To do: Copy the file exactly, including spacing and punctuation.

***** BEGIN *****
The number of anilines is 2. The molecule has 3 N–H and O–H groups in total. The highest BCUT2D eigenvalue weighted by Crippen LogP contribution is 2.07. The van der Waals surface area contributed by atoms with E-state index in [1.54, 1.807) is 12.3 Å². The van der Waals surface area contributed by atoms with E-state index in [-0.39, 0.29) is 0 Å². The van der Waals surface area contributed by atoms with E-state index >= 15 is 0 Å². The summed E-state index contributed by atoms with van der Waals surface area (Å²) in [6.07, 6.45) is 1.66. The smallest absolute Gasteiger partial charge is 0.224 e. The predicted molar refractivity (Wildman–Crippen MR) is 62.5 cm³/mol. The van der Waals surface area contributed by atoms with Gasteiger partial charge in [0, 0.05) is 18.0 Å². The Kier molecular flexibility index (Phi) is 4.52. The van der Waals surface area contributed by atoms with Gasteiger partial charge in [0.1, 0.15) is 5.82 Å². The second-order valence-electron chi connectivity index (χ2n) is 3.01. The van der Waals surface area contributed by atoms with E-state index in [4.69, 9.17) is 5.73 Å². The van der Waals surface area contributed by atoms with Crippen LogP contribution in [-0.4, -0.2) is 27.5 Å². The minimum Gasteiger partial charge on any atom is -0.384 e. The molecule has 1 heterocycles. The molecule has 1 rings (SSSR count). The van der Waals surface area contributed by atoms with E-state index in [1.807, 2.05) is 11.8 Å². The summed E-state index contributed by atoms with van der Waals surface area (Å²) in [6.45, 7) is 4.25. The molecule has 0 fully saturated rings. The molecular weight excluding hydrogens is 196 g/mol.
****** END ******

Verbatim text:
The number of anilines is 2. The molecule has 3 N–H and O–H groups in total. The highest BCUT2D eigenvalue weighted by Crippen LogP contribution is 2.07. The van der Waals surface area contributed by atoms with E-state index in [1.54, 1.807) is 12.3 Å². The van der Waals surface area contributed by atoms with E-state index in [-0.39, 0.29) is 0 Å². The van der Waals surface area contributed by atoms with E-state index >= 15 is 0 Å². The summed E-state index contributed by atoms with van der Waals surface area (Å²) in [6.07, 6.45) is 1.66. The smallest absolute Gasteiger partial charge is 0.224 e. The predicted molar refractivity (Wildman–Crippen MR) is 62.5 cm³/mol. The van der Waals surface area contributed by atoms with Gasteiger partial charge in [0, 0.05) is 18.0 Å². The Kier molecular flexibility index (Phi) is 4.52. The van der Waals surface area contributed by atoms with Gasteiger partial charge in [0.1, 0.15) is 5.82 Å². The second-order valence-electron chi connectivity index (χ2n) is 3.01. The van der Waals surface area contributed by atoms with E-state index in [4.69, 9.17) is 5.73 Å². The van der Waals surface area contributed by atoms with Crippen LogP contribution in [-0.4, -0.2) is 27.5 Å². The minimum Gasteiger partial charge on any atom is -0.384 e. The molecule has 1 heterocycles. The molecule has 1 rings (SSSR count). The van der Waals surface area contributed by atoms with E-state index in [1.807, 2.05) is 11.8 Å². The summed E-state index contributed by atoms with van der Waals surface area (Å²) in [6.45, 7) is 4.25. The molecule has 0 fully saturated rings. The molecular weight excluding hydrogens is 196 g/mol.